}); What If I Could Fly? – Blinds-Eye View

What If I Could Fly?

Psychologists say that people who dream about flying are looking for a temporary release from life’s responsibilities.  The ground represents reality, and taking flight is, therefore, an escape from that reality.  I don’t know how much I buy into dream analysis, but I do dream of flying quite often during my nightly slumbers.

Due to the fact that I only fly a few inches above the ground, in a standing position, gliding through the air more like a ghost than Superman probably says something about me psychologically too, but we’re not digging that deep into my psyche today.  My low flying probably has more to do with my fear of falling more so than any deep psychological reason anyway.  But what would it be like if I COULD fly?  This is how I imagine it would go for me.

I can picture myself really tensing up at that first initial launch.  Whether it’s a matter of propelling myself into the air or slowly lifting off of the ground like in my dreams, there has to be that initial fear/sensation of feeling like your going to fall.  We’ve all experienced that sensation when we’ve come close to accidentally falling and caught ourselves just in the nick of time.  You go through that one second of total shock/fear, every muscle of your body tenses immediately, and you feel that sharp tingle travel through your body, or at least in parts of it like your face.

You know that feeling, right?  That’s how it has to feel leaving the ground.  That moment when you don’t know if you’re going to take flight or end up eating pavement.  I think author, Douglas Adams, described it best in his novel, “The Hitch-Hikers’s Guide to the Galaxy.  “The Trick to learning to fly is throwing yourself at the ground…and missing.”  The premise of this line of thought was that, if you suddenly forgot, or were distracted from the knowledge that you were about to hit the ground, you would “miss it” and take flight.  Not an easy fact to forget or be distracted from, I would think.

Regardless, you’re in the air, so what do you do now?  How do you control your speed and direction?  Quite slowly and poorly, would be my answer most likely.  I’d be too scared to fly faster than walking speed, especially at the start.  As for controlling direction, I would assume that flight itself would be a form of telekinesis more than anything else.  You would control speed and direction with your mind.  So if you’re moving at a running pace or faster, you better have a decent reaction time.

Unless you’re practicing in a VERY large and empty field, there are going to be obstructions getting in your way.  Trees, bushes, houses, fences, cars, and pedestrians when you first take flight.  And don’t forget about those pesky telephone and electric poles and lines.  I can see those lines being a real issue for a guy with poor vision like me.  ZAP!  YEOUCH!

Once you’ve flown high enough, and out of the range of these nuisances, you still have birds, planes, tall trees, hill, and mountainsides to contend with.  A lot of potential for some major owies here, not to mention some confusing radio calls to local airport towers and authorities.

“You say you saw a short, chubby blind guy sitting on the wing of your Cessna sir?  And what was he doing there, may I ask?  Mooning you, you say?  Umm…okay…we’ll have to get back to you on this one sir.”

Do I really picture myself able to fly as fast as a plane?  Not likely.  Being blind and overweight, I’m not much of a daredevil.  I would have to travel no faster than running speed to have the reaction time to be safe with my vision.  Furthermore, I’m about as aerodynamically shaped as a Sherman tank.  The wind shear of speeds higher than 20-30 mph would hit me like a tornado hitting a brick wall.  I’d have little to no control.  It would be funny as hell to watch though, huh?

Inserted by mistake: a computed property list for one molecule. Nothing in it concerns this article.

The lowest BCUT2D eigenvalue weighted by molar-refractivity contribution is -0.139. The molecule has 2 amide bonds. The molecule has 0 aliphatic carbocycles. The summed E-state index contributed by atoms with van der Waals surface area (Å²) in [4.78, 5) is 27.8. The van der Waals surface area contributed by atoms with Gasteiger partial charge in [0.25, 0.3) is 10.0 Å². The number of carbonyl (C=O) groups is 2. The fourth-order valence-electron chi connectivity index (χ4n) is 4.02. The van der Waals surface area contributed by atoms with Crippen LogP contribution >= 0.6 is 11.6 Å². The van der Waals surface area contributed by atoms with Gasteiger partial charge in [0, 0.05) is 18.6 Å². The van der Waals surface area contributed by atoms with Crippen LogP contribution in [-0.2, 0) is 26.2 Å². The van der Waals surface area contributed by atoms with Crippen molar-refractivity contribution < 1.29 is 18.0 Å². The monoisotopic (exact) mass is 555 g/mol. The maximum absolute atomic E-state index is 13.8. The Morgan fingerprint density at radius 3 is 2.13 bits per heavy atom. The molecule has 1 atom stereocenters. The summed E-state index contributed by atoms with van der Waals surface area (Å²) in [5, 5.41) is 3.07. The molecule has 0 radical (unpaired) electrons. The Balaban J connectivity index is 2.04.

Then there’s the whole aspect of getting lost when your flying really high.  If you’ve ever flown, in an airplane that is, I shouldn’t have to tell you that things look a lot different from thousands of feet up.  Whether you’re a blind man or not, it would be very easy to get lost.  Of course, with everybody having GPS on their phones today, you could probably find your way back eventually.  I’m not sure which is more comical to image though.  Somebody floating around at 1500 feet checking their phone for directions home, or Google Maps trying to figure out why your car is 1,000 feet over the roads it’s trying to direct you on…lol.

And now, we’re up to the landing, which has issues of its own.  If you’ve ever watched shows/movies such as Iron Man, Heroes, or The Greatest American Hero, you’ve seen some of the issues.  Speed and dexterity are as key to landing as they are to launch and travel.  Maybe even more so, as the key is to stop safely.  With telekinetic control over your body’s speed and direction, this shouldn’t be TOO difficult, but misjudgments can happen.

I can see me smashing into the side of a house, clothes-lining myself on those telephone/electric lines, or taking out myself and an innocent, very surprised pedestrian.  Practice would increase my efficiency, but do nothing for my health, other people’s health, or local property values.

Finally, there is the little issue of protecting my identity.  No, I’m not planning on becoming some blind flying superhero or vigilante, who has to protect his identity from his enemies.  I’m sure the government and the scientific community as a whole would love to get their hands on a chubby, blind human missile though to see what makes him tick.  Or more to the point, fly.  I would have to be VERY discreet with my flights and landing sites, not to mention hide my face and features.  At that point, I might as well be a superhero.  A very hilarious and ineffective superhero mind you.  DareDevil fans would be so pissed.